Today’s Miles: 18.2
Total Miles: 4,749.3
Navarrete, Spain – March 4, 2017
Daya’s hiking stick lay on the counter and we crowded around it like physicians over a patient. The plastic piece connecting two sections had cracked apart in a jagged line that left the bottom section free to slide apart with each step. The old man behind the counter spun the broken pieces between his fingers until they fit together again then frowned.
“Glue won’t work,” he said. “It’s too much pressure.”
Daya and I frown. I’d been hoping to try JB Weld since my dad is always telling me it will fix anything. Broken kayak seat, JB Weld. Appliance repair, JB Weld. Cracked chair, JB Weld. I figured that if we tried it, it would either work or I’d get to harass my dad, but it’s hard to find in unfamiliar stores.
The man behind the counter waved his hand at the wall of adhesives and shook his head. Too weak, he said. He leaned over and inspected the broken piece, then disappeared for a moment, returning with a box of clamps, a screwdriver, and a pair of pliers.
We all stared at our patient for a moment, then dove in, speaking Spanish, testing and prodding and trying things until we had a clamp over the broken plastic, screwed tight. We held the stick up and slammed it down few times. The clamp held then came free. We frowned.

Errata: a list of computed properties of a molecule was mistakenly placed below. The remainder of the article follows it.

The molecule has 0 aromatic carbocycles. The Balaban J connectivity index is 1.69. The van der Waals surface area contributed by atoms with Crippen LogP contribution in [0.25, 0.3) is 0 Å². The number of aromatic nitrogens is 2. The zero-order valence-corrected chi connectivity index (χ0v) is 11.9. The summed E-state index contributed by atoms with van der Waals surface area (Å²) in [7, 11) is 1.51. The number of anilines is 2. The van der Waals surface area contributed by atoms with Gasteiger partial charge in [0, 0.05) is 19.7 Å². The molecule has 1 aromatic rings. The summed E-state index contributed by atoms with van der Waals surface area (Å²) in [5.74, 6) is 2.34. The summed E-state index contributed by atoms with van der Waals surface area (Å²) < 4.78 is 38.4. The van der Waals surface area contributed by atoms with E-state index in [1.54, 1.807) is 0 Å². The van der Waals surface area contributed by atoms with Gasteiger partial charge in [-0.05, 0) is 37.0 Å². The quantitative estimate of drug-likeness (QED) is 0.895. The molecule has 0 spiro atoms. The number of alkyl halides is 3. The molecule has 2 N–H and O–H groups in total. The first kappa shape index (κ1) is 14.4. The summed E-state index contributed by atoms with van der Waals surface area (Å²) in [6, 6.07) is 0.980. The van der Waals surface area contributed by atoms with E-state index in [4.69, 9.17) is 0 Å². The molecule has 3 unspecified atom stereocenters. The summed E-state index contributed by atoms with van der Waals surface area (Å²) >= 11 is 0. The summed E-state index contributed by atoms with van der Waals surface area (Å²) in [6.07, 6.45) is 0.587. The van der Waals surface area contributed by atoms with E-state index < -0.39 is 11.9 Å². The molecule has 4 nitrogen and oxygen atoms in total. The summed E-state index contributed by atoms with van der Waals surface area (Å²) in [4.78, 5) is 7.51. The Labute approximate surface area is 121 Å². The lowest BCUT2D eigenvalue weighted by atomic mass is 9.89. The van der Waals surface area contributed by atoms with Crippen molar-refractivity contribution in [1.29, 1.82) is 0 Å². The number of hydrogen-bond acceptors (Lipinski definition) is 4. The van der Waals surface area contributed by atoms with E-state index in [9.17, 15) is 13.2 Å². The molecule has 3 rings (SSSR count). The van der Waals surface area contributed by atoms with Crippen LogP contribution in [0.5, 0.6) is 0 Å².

More Spanish, more ideas. Back to the table and six hands over the counter twisting, turning, and holding. Clamp again, this time tighter and wrapped with wire. Two good slams. Nothing budged. He looked at the wire closely, inspecting the work, nodded, clipped the wire ends and tied them off with surgical precision. A craftsman’s smile broke his face. A duct tape bandage later and the work was done.
We all cheered. Daya’s pole had a chance to make it.
“To Santiago,” he said, grinning.
We had been there fifteen minutes working on the pole, crowding the small shop with our backpacks, mangling Spanish grammar and mispronouncing words, but the pole was working again.
“How much is it?” Daya asked.
“60 cents,” he said.
Daya tried to hand him five Euros, but he shook his head. We would never return to his hardware shop. We would never come back to buy tools or cans of paint. We would never tell our neighbors he is a good man. But the price of the clamp was sixty cents and he wouldn’t accept a cent more.
He took her euro, returned her change with a smile, and shook our hands.
“Buen Camino,” he said.